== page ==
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ATTENTION: Revisiting a resolution

From: Chris Welty <cawelty@gmail.com>
Date: Mon, 31 Mar 2008 20:36:35 -0400
Message-ID: <47F18393.9090601@gmail.com>
To: "Public-Rif-Wg (E-mail)" <public-rif-wg@w3.org>


RIFWG (Jos and DaveR, in particular),

In case you didn't scan through the entirety of my previous response to Michael, 
this is to alert you that I have decided to revisit the following resolution 
from F2F9 :

RESOLVED: make "specialization of FLD" sections (of BLD) appendices, leaving 
standalone sections in place, and making both standalone and specialization 
normative

In a nutshell, the reason for revisiting this resolution is that the 
relationship between BLD and FLD and the role of FLD itself in the future of RIF 
is still evolving somewhat, and Michael feels we, and indeed he himself, did not 
consider fully the impact of this resolution on that.  See his reasoning below.

Note that this does not mean we are repealing the resolution, only that it is 
now fair game for discussion.  I will add it to the agenda for tomorrow, however 
I will ensure we do not vote on it until next week.


Michael's reasoning:

    As I said, the new documents are the result of serious thinking about the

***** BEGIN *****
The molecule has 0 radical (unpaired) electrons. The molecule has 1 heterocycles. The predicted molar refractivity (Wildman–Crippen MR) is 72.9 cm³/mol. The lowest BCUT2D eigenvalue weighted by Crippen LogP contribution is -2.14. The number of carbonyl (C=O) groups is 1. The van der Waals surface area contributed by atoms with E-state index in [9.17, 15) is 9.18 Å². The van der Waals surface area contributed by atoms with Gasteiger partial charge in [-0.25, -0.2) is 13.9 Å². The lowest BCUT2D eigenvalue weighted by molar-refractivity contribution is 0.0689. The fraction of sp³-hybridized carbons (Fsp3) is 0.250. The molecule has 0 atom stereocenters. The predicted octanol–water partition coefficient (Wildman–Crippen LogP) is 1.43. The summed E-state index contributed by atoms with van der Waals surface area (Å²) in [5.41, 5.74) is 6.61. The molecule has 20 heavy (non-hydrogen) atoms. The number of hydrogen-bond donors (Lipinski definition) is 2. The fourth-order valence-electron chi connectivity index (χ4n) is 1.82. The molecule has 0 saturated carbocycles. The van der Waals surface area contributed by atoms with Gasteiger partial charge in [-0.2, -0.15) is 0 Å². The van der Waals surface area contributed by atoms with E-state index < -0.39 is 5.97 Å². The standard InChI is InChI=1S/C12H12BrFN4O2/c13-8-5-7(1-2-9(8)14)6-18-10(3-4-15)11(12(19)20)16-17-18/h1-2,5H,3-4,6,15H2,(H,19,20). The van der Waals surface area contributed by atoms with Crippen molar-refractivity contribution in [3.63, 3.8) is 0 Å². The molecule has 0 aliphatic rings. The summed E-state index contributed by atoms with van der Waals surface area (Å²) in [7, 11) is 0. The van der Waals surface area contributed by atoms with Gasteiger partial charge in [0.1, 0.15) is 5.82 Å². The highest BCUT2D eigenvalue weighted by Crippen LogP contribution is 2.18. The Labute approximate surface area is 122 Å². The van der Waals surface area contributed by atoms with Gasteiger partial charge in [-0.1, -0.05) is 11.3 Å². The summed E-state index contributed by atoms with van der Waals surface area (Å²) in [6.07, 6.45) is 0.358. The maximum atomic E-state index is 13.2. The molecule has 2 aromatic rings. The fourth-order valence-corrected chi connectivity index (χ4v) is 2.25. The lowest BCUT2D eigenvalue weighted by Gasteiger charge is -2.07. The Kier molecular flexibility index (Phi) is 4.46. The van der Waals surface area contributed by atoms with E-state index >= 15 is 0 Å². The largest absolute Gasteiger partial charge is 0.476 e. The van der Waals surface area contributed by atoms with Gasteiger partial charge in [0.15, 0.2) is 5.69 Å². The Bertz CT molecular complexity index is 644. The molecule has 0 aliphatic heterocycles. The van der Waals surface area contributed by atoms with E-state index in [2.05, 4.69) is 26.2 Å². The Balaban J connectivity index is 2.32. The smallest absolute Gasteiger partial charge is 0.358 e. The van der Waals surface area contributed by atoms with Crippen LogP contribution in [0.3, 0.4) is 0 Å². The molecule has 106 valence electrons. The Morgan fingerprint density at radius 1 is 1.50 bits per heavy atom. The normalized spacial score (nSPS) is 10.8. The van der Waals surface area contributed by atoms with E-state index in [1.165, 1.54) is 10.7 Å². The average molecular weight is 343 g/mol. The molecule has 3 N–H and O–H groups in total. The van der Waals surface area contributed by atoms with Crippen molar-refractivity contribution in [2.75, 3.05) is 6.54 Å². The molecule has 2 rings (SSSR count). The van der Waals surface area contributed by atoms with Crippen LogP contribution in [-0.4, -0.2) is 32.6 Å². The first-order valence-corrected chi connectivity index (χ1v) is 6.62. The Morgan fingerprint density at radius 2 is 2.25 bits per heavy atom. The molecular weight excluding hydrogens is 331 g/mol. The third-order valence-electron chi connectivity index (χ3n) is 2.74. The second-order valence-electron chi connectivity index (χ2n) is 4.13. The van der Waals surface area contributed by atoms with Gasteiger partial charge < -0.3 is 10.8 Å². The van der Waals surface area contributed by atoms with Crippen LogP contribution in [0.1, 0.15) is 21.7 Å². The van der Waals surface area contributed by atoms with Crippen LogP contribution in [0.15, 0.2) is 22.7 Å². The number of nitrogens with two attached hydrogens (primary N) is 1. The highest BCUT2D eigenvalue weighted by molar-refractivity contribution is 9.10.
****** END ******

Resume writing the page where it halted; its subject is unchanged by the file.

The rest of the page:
grand schema of things. I think all logic (and later non-logic also)
    dialects should be presented as a specialization of FLD or of a similar
    framework. FLD drastically lowers the bar for the introduction of new
    dialects, and it is easy to envision that some dialects will be specified
    *only* as specializations of BLD. For instance, an LP dialects based of
    the well-founded semantics or stable models does not need direct
    specification because their audience is sufficiently sophisticated in
    various logical approaches.

    The BLD specialization from FLD is thus more important for the grand
    schema of things because it shows, by example, how other dialects can be
    defined. Delegating this to an appendix blurs this important message.
    This will also lead to great variance between the specifications of
    different dialects. Some will place the specialization part in the
    appendix, some will have only the specialization part, and some will not
    bother to include it at all, thereby breaking the RIF framework.




-- 
Dr. Christopher A. Welty                    IBM Watson Research Center
+1.914.784.7055                             19 Skyline Dr.
cawelty@gmail.com                           Hawthorne, NY 10532
http://www.research.ibm.com/people/w/welty
Received on Tuesday, 1 April 2008 00:37:13 GMT

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